1) Having a potential hiring manager ask these questions doesn't offend me in the least, and I honestly feel the laws saying otherwise are immoral due to the huge chilling effect this has put on hiring people with disabilities. Perhaps my cure is worse than the disease, but this is a massive unspoken problem in nearly every major corporation in the US. Look at any of the studies based on blind applicants vs. racial indicators - the disability applicants are much worse off. The inability to feel out a candidate with an obvious disability to see if they can legitimately perform the job is not an option, and I posit this is actively harmful. That coupled with the fact good managers actually give a shit about you, and will be happy to tell them their personal worries and concerns in return.

2) Due to the current climate, you're not being very smart if you advertise you had a mental condition in the past. I make no moral claims that this is OK, my only "evil" action here is I advise people to play the current game vs. shaking it up. It's fine to have the opposite position, but it comes at severe personal penalty you have so far completely ignored. I'm not talking about how I want the world to be, I'm talking about how it is and how it affects people today - and becoming a martyr for the cause at the expense of your career is a pretty arrogant thing to ask anyone but yourself to do. I made this suggestion as an employee who has experienced the fallout - it's simply not worth it at this date in history. Unless you are independently wealthy and just don't care. Not sure how you twisted this advice into my hiring practices, and I feel that was a pretty disingenuous leap of logic to make based on my post. This is why it's dangerous to talk about this stuff, people hear what they want to fit their narrative (including myself).

I think we largely agree, perhaps not on everything - but my goal is to get more employable people employed and in happy lives (both the disabled, and those with criminal records). The laws actively work against this in many cases, where you can't even have a discussion on the topic without some potential legal liability. So the default action is to try as hard as possible to not ever get into that situation and thus makes entire classes of people effectively untouchables.

I posit that more openness and less perceived (and lets be honest here - the vast majority of this is perceived legal risk with no grounding in actual reality) legal risk is a good thing, and will result in more candidates getting call backs if the hiring manager isn't afraid of either getting hit with a discrimination lawsuit, or a candidate who legitimate cannot perform the job (since he's not legally allowed to ask). As a hiring manager you don't get many mulligans, so it's your career on the line as well. What option do you think the vast majority of folks take? It's simple game theory. We are incentivizing the wrong behaviour, with predictable results.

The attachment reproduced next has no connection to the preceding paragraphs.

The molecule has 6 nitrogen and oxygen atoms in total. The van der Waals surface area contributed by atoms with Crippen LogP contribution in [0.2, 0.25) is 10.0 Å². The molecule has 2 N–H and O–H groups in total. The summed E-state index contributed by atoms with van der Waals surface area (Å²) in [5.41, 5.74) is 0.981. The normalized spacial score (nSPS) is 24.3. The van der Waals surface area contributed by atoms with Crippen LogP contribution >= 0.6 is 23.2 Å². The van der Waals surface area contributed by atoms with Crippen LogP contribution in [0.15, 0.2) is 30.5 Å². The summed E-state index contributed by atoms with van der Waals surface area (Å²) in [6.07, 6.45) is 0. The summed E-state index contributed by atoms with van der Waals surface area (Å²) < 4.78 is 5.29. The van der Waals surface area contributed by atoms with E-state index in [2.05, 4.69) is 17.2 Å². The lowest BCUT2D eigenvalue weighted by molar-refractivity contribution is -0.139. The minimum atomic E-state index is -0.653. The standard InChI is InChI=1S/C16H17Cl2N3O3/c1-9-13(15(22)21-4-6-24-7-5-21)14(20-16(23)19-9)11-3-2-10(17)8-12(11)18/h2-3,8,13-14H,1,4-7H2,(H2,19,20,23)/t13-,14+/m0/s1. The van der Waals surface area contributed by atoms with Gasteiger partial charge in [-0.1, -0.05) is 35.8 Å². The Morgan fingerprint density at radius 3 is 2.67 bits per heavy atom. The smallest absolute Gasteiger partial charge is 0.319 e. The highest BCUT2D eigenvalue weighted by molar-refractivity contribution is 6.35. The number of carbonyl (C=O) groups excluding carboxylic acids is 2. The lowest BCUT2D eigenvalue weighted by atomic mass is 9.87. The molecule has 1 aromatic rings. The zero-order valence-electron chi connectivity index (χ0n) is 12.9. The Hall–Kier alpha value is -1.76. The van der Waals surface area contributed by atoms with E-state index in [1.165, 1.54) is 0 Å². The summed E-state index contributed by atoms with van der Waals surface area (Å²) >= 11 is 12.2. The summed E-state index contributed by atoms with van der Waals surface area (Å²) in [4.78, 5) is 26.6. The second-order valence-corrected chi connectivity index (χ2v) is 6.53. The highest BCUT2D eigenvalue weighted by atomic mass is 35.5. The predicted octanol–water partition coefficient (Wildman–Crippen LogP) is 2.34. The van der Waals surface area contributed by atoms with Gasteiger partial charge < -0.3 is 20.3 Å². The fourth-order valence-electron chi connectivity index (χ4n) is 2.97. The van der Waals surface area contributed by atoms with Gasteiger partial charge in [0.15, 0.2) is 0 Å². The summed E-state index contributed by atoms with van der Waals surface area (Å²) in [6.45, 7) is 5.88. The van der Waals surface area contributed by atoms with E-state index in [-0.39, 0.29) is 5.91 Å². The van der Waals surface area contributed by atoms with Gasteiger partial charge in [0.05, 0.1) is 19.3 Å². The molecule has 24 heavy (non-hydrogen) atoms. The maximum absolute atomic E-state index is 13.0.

You have absolutely reminded me why I will not wade into these as devils advocate any longer. I thought I made a rather tame post coming at the issue from a different angle, and gave a little hard-fought advice from personal experience. You interpreted that to state I think it's OK to fire anyone for an inconvenient disability, which is no where near the point I made.

Edit: As I posted up thread, holy crap.

> After I withdrew my application he made sure to tell friends of mine that he had rejected me because of my depression. Really mature, that guy is.

I went back to re-read the thread, as I was utterly confused at your rather combative responses - it felt like I was on Reddit there for a minute.

I had completely misread that, and not seen the leading sentence. This changes my entire stance on the guy, and I agree he should have the everliving hell sued out of him. That is not acceptable at all, ever, in any situation. The tone of my followup post would have been decidedly different, but my main points generally stand had that not been the case.